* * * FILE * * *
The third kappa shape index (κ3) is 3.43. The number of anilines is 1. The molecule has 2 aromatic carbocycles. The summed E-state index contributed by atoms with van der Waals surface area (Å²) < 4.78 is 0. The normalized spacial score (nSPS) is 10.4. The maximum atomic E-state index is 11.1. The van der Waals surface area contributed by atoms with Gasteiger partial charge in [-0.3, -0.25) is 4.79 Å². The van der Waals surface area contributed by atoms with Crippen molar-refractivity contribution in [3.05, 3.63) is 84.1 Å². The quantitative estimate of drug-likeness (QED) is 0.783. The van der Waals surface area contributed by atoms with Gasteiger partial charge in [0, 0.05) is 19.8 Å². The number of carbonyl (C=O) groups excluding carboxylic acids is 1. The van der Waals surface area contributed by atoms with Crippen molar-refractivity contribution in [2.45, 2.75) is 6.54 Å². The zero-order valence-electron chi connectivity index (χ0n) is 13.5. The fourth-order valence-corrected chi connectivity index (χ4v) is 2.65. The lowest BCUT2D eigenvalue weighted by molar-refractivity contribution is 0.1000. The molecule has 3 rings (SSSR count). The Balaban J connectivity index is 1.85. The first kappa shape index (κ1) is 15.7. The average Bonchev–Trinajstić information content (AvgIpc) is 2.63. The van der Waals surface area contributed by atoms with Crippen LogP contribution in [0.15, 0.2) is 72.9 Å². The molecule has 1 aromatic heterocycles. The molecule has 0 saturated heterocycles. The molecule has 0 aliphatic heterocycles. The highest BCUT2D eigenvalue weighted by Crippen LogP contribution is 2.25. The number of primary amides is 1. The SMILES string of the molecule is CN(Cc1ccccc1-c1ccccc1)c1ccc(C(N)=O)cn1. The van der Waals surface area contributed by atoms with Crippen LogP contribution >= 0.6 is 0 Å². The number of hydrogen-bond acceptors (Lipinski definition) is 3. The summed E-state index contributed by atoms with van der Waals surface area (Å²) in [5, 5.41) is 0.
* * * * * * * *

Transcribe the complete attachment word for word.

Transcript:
The third kappa shape index (κ3) is 3.43. The number of anilines is 1. The molecule has 2 aromatic carbocycles. The summed E-state index contributed by atoms with van der Waals surface area (Å²) < 4.78 is 0. The normalized spacial score (nSPS) is 10.4. The maximum atomic E-state index is 11.1. The van der Waals surface area contributed by atoms with Gasteiger partial charge in [-0.3, -0.25) is 4.79 Å². The van der Waals surface area contributed by atoms with Crippen molar-refractivity contribution in [3.05, 3.63) is 84.1 Å². The quantitative estimate of drug-likeness (QED) is 0.783. The van der Waals surface area contributed by atoms with Gasteiger partial charge in [0, 0.05) is 19.8 Å². The number of carbonyl (C=O) groups excluding carboxylic acids is 1. The van der Waals surface area contributed by atoms with Crippen molar-refractivity contribution in [2.45, 2.75) is 6.54 Å². The zero-order valence-electron chi connectivity index (χ0n) is 13.5. The fourth-order valence-corrected chi connectivity index (χ4v) is 2.65. The lowest BCUT2D eigenvalue weighted by molar-refractivity contribution is 0.1000. The molecule has 3 rings (SSSR count). The Balaban J connectivity index is 1.85. The first kappa shape index (κ1) is 15.7. The average Bonchev–Trinajstić information content (AvgIpc) is 2.63. The van der Waals surface area contributed by atoms with Crippen LogP contribution in [0.15, 0.2) is 72.9 Å². The molecule has 1 aromatic heterocycles. The molecule has 0 saturated heterocycles. The molecule has 0 aliphatic heterocycles. The highest BCUT2D eigenvalue weighted by Crippen LogP contribution is 2.25. The number of primary amides is 1. The SMILES string of the molecule is CN(Cc1ccccc1-c1ccccc1)c1ccc(C(N)=O)cn1. The van der Waals surface area contributed by atoms with Crippen LogP contribution >= 0.6 is 0 Å². The number of hydrogen-bond acceptors (Lipinski definition) is 3. The summed E-state index contributed by atoms with van der Waals surface area (Å²) in [5, 5.41) is 0.